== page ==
It is well known that child maltreatment can affect people's behaviors in profound ways, leading to greater rates of psychiatric disorders, substance abuse and relationship difficulties. But less well known is that poor early care may also affect the very functioning of our genes, in essence, by sparking a chemical reaction in the brain that influences how stress-related genes express themselves, says Michael Meaney, PhD, who directs the Sackler Program for Epigenetics and Psychobiology at McGill University.
At this year's Neal Miller Distinguished Lecture at APA's Annual Convention, Meaney will discuss the 35 years of research with rats—and more recently with humans—that led him to this finding.
In his initial work, Meaney demonstrated that adult offspring of rats that had been licked frequently as pups showed less anxiety and hormonal changes in response to stress than those that were licked less.
From there, Meaney embarked on a series of studies examining how this finding plays out on the molecular level. Over time, he observed a complex chain of events whereby the mother's licking behavior activates chemical signals in the hippocampus, which in turn influences the number of molecules that attach themselves to the genes that regulate the stress response. The more of these molecules cling to gene, the more suppressed the gene's functioning, he has found.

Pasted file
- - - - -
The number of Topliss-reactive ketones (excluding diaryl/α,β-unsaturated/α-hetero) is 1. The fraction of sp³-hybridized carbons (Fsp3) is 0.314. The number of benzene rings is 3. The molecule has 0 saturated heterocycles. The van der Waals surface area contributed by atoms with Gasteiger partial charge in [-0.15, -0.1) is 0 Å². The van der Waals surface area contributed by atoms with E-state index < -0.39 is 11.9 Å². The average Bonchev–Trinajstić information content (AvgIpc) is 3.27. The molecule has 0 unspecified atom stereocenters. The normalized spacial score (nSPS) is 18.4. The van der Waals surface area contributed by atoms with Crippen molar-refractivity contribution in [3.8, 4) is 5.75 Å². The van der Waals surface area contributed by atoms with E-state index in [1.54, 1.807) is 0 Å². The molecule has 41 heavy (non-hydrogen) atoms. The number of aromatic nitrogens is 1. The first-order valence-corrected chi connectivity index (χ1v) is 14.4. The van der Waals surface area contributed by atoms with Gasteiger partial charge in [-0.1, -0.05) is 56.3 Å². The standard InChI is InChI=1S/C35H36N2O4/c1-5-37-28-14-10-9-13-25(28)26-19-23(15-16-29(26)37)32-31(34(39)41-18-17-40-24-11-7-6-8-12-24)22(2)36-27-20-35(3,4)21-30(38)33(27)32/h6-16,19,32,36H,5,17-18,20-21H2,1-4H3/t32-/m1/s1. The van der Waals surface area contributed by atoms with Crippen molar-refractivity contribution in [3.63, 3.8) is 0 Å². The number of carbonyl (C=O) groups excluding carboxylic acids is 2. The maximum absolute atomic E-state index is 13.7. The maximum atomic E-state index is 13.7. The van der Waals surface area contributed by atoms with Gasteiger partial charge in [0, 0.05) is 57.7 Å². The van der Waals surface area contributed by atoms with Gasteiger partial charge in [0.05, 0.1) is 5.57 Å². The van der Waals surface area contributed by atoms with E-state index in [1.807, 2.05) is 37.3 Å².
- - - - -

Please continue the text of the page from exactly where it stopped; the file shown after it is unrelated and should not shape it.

More recently he's been able to corroborate these findings in humans, by examining the brains of deceased people shown to have had neglectful or abusive childhoods. He is also conducting studies with monkeys to further cement the link in humans.
The findings aren't another justification for "blaming the mother," Meaney emphasizes. Indeed, other research shows that rats become high- or low-licking mothers depending on how nurturing or stressful their own environments were.
"There's a context in which this mother-infant interaction occurs," he says. "It's the quality of the context that really counts."
Meaney will discuss these findings at his session at 4 p.m., Aug. 8.